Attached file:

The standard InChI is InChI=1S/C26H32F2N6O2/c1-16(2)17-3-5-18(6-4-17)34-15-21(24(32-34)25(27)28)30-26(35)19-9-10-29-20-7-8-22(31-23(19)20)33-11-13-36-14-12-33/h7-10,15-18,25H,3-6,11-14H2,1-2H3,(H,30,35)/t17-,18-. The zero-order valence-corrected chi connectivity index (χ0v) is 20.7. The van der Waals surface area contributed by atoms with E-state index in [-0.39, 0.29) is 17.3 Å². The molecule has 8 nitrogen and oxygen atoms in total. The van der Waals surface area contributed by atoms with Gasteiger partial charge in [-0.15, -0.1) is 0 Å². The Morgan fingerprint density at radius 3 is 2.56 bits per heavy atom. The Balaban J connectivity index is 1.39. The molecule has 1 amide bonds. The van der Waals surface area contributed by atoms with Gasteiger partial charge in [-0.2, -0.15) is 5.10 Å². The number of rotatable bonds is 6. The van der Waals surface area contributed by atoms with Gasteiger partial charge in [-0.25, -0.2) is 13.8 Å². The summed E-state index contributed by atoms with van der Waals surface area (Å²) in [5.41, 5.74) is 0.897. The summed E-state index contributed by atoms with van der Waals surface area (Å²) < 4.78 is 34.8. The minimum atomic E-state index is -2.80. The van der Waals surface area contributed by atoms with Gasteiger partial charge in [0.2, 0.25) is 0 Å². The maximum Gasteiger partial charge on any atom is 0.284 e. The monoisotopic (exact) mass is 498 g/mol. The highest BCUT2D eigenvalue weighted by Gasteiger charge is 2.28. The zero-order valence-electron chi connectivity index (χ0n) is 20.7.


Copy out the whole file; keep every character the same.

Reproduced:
The standard InChI is InChI=1S/C26H32F2N6O2/c1-16(2)17-3-5-18(6-4-17)34-15-21(24(32-34)25(27)28)30-26(35)19-9-10-29-20-7-8-22(31-23(19)20)33-11-13-36-14-12-33/h7-10,15-18,25H,3-6,11-14H2,1-2H3,(H,30,35)/t17-,18-. The zero-order valence-corrected chi connectivity index (χ0v) is 20.7. The van der Waals surface area contributed by atoms with E-state index in [-0.39, 0.29) is 17.3 Å². The molecule has 8 nitrogen and oxygen atoms in total. The van der Waals surface area contributed by atoms with Gasteiger partial charge in [-0.15, -0.1) is 0 Å². The Morgan fingerprint density at radius 3 is 2.56 bits per heavy atom. The Balaban J connectivity index is 1.39. The molecule has 1 amide bonds. The van der Waals surface area contributed by atoms with Gasteiger partial charge in [-0.2, -0.15) is 5.10 Å². The number of rotatable bonds is 6. The van der Waals surface area contributed by atoms with Gasteiger partial charge in [-0.25, -0.2) is 13.8 Å². The summed E-state index contributed by atoms with van der Waals surface area (Å²) in [5.41, 5.74) is 0.897. The summed E-state index contributed by atoms with van der Waals surface area (Å²) < 4.78 is 34.8. The minimum atomic E-state index is -2.80. The van der Waals surface area contributed by atoms with Gasteiger partial charge in [0.2, 0.25) is 0 Å². The maximum Gasteiger partial charge on any atom is 0.284 e. The monoisotopic (exact) mass is 498 g/mol. The highest BCUT2D eigenvalue weighted by Gasteiger charge is 2.28. The zero-order valence-electron chi connectivity index (χ0n) is 20.7.